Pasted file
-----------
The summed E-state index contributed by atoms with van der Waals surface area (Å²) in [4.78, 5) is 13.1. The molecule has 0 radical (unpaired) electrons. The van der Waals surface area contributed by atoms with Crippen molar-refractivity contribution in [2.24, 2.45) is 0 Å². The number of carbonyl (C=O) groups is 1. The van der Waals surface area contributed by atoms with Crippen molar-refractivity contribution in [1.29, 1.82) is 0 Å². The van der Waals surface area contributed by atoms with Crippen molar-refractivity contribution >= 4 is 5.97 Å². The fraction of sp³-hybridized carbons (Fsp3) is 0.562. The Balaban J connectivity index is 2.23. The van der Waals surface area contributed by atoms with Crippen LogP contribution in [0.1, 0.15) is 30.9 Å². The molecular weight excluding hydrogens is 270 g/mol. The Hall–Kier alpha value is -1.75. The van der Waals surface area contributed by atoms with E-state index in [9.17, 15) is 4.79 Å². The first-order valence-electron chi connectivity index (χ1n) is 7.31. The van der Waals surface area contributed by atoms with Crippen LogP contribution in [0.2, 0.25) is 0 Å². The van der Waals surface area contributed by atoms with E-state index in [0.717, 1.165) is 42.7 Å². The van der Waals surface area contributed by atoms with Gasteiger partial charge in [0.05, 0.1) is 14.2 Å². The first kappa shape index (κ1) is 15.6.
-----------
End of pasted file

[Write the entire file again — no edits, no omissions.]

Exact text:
The summed E-state index contributed by atoms with van der Waals surface area (Å²) in [4.78, 5) is 13.1. The molecule has 0 radical (unpaired) electrons. The van der Waals surface area contributed by atoms with Crippen molar-refractivity contribution in [2.24, 2.45) is 0 Å². The number of carbonyl (C=O) groups is 1. The van der Waals surface area contributed by atoms with Crippen molar-refractivity contribution in [1.29, 1.82) is 0 Å². The van der Waals surface area contributed by atoms with Crippen molar-refractivity contribution >= 4 is 5.97 Å². The fraction of sp³-hybridized carbons (Fsp3) is 0.562. The Balaban J connectivity index is 2.23. The van der Waals surface area contributed by atoms with Crippen LogP contribution in [0.1, 0.15) is 30.9 Å². The molecular weight excluding hydrogens is 270 g/mol. The Hall–Kier alpha value is -1.75. The van der Waals surface area contributed by atoms with E-state index in [9.17, 15) is 4.79 Å². The first-order valence-electron chi connectivity index (χ1n) is 7.31. The van der Waals surface area contributed by atoms with Crippen LogP contribution in [0.2, 0.25) is 0 Å². The van der Waals surface area contributed by atoms with E-state index in [0.717, 1.165) is 42.7 Å². The van der Waals surface area contributed by atoms with Gasteiger partial charge in [0.05, 0.1) is 14.2 Å². The first kappa shape index (κ1) is 15.6.